Desert luxury

How does a hotel announce to a visitor that it is special? I’m not talking about the service or the rooms, which is the core luxury that a hotel must provide, because this only becomes apparent over time. The announcement has to be instant. It is often something about the look: large lobbies in crowded cities, quietness in a noisy district, expensive art if you enter through a visually cluttered neighbourhood. I found that in a desert it is the suggestion of abundant water.

My trip to the Rann of Kutch was done on a pretty tight budget, but I hadn’t paid attention to the fact that prices in the Rann are bound to be much lower than in Mumbai. As a result, the hotel turned out to be luxurious by local standards. In terms of first appearances, it didn’t impress. There was a decorated door with rustic designs which opened into a garden. It was not one of the exquisitely carved, finely polished, and very well fitted doors which I have seen in this region. So this it left me a little apprehensive about the quality of the room.

Exotic animals roamed the grounds. I was in the desert with a bunch of bird watchers, so the sight of domesticated African guinea fowl did not exactly spell luxury to any of us. When I saw the room I was quite surprised by the size and the cleanliness. The food and service also turned out to be excellent. So I was sure that I’d missed some cues.

Then it struck me: greenery, flowers and lawns. In the parched surroundings of a desert, this was the declaration of wealth and luxury. It was not the garden door that I was supposed to notice, but the garden. Silly me. Not a single wilted leaf could be seen in the tall bushes here. The grass on the lawn was springy, and invited bare feet.

And, in case you still needed another hint, there was an enormous lily pond. I had been looking at everything with eyes jaded with the greenery and dampness of Meghalaya. This was the other side of the country in many ways: literally, in terms of geography, and metaphorically, a desert instead of the rainiest place on earth. I had to look at it through local eyes to see the signs of luxury and conspicuous consumption. I quailed at the thought of the ecological cost as I caught on.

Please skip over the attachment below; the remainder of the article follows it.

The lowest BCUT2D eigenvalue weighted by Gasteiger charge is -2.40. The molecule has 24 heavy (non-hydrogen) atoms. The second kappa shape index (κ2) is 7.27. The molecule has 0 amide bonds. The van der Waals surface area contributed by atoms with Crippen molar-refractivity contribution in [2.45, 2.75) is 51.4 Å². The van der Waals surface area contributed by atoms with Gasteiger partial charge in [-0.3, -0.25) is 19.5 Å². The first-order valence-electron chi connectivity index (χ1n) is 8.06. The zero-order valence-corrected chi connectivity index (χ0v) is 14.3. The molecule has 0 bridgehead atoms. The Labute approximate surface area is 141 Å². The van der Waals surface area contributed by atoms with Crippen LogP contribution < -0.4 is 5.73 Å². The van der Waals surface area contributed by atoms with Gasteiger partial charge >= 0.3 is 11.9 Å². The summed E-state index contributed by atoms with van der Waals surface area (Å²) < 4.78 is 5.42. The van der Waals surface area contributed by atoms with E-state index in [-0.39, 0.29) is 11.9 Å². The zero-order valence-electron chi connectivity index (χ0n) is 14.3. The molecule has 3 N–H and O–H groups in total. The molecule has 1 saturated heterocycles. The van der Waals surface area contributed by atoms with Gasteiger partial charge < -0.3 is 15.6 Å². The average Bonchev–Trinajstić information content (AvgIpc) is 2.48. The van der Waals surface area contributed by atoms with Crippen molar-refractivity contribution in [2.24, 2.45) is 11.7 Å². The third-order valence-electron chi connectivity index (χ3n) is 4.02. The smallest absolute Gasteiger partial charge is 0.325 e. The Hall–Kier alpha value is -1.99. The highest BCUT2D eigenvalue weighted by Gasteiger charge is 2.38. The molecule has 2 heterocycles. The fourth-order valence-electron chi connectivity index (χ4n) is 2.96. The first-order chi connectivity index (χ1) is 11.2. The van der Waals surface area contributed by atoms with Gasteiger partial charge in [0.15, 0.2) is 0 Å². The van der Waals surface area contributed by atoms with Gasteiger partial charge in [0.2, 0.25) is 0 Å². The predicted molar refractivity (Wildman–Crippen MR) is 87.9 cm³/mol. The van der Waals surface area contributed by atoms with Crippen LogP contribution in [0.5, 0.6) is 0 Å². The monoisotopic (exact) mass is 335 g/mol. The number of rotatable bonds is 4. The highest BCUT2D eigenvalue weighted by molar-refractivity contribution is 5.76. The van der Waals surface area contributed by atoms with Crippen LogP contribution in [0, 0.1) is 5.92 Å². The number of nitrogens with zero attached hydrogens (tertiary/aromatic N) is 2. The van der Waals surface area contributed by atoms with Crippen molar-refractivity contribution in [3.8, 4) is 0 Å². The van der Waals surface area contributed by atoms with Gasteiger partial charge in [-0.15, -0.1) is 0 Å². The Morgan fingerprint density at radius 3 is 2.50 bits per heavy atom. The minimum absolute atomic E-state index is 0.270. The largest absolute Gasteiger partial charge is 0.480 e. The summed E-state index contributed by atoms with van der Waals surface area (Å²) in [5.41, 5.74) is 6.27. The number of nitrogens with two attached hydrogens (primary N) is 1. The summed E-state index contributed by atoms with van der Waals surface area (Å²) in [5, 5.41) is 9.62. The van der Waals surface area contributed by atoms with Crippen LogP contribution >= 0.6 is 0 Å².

Little hotels

Work brought me to Long Island, where towns spread out along parkways and roads. Hotels are set back from the roads, so that the view out of the front-facing rooms are of a parking lot and a road. The view out of a back-facing room is marginally better: a parking lot and a little patch of woods separate you from another road. The only views in Long Island are of the sea and beaches. Trying to get a room with that kind of view would put me quite far from work. Jet-lag changes your priorities. I prefer to wake a little late, and take the shortest time to get in.

There are other things that one gets to see here. Ducks flying overhead, their honking a joy to hear. I spotted a trio of cormorants in the evening, returning from a day out fishing. I spotted a female Northern Cardinal yesterday, mistaking it for a sparrow, until I saw the red around its head and shoulder. It is summer now, and walking at night you can hear cicadas bowing and scraping. The view out of the window is only a small part of living on the Island.